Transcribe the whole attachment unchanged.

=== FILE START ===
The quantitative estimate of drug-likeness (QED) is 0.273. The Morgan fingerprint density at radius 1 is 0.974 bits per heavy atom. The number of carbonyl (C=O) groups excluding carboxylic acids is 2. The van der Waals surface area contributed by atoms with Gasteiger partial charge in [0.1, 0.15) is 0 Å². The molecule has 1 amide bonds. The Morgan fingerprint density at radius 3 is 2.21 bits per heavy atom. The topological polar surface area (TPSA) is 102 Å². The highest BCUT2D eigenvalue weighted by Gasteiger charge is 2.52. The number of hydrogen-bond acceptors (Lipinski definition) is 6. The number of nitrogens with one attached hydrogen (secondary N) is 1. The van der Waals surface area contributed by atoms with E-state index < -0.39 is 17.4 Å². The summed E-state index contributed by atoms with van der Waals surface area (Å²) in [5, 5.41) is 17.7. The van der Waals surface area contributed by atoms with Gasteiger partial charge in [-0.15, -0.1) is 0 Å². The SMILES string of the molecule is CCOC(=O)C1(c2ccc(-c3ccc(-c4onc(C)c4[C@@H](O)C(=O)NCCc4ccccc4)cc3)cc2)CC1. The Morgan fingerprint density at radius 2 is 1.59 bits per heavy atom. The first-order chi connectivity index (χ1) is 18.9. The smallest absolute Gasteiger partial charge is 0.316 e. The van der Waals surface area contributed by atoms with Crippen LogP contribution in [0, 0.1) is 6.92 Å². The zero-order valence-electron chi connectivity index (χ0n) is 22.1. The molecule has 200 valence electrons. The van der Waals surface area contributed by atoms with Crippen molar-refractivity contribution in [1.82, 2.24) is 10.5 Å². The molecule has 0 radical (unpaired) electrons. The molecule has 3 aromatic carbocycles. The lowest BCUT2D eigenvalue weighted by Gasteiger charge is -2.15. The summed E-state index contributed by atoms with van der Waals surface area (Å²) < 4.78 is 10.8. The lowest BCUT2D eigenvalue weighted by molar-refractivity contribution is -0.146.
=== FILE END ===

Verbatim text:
The quantitative estimate of drug-likeness (QED) is 0.273. The Morgan fingerprint density at radius 1 is 0.974 bits per heavy atom. The number of carbonyl (C=O) groups excluding carboxylic acids is 2. The van der Waals surface area contributed by atoms with Gasteiger partial charge in [0.1, 0.15) is 0 Å². The molecule has 1 amide bonds. The Morgan fingerprint density at radius 3 is 2.21 bits per heavy atom. The topological polar surface area (TPSA) is 102 Å². The highest BCUT2D eigenvalue weighted by Gasteiger charge is 2.52. The number of hydrogen-bond acceptors (Lipinski definition) is 6. The number of nitrogens with one attached hydrogen (secondary N) is 1. The van der Waals surface area contributed by atoms with E-state index < -0.39 is 17.4 Å². The summed E-state index contributed by atoms with van der Waals surface area (Å²) in [5, 5.41) is 17.7. The van der Waals surface area contributed by atoms with Gasteiger partial charge in [-0.15, -0.1) is 0 Å². The SMILES string of the molecule is CCOC(=O)C1(c2ccc(-c3ccc(-c4onc(C)c4[C@@H](O)C(=O)NCCc4ccccc4)cc3)cc2)CC1. The Morgan fingerprint density at radius 2 is 1.59 bits per heavy atom. The first-order chi connectivity index (χ1) is 18.9. The smallest absolute Gasteiger partial charge is 0.316 e. The van der Waals surface area contributed by atoms with Crippen LogP contribution in [0, 0.1) is 6.92 Å². The zero-order valence-electron chi connectivity index (χ0n) is 22.1. The molecule has 200 valence electrons. The van der Waals surface area contributed by atoms with Crippen molar-refractivity contribution in [1.82, 2.24) is 10.5 Å². The molecule has 0 radical (unpaired) electrons. The molecule has 3 aromatic carbocycles. The lowest BCUT2D eigenvalue weighted by Gasteiger charge is -2.15. The summed E-state index contributed by atoms with van der Waals surface area (Å²) < 4.78 is 10.8. The lowest BCUT2D eigenvalue weighted by molar-refractivity contribution is -0.146.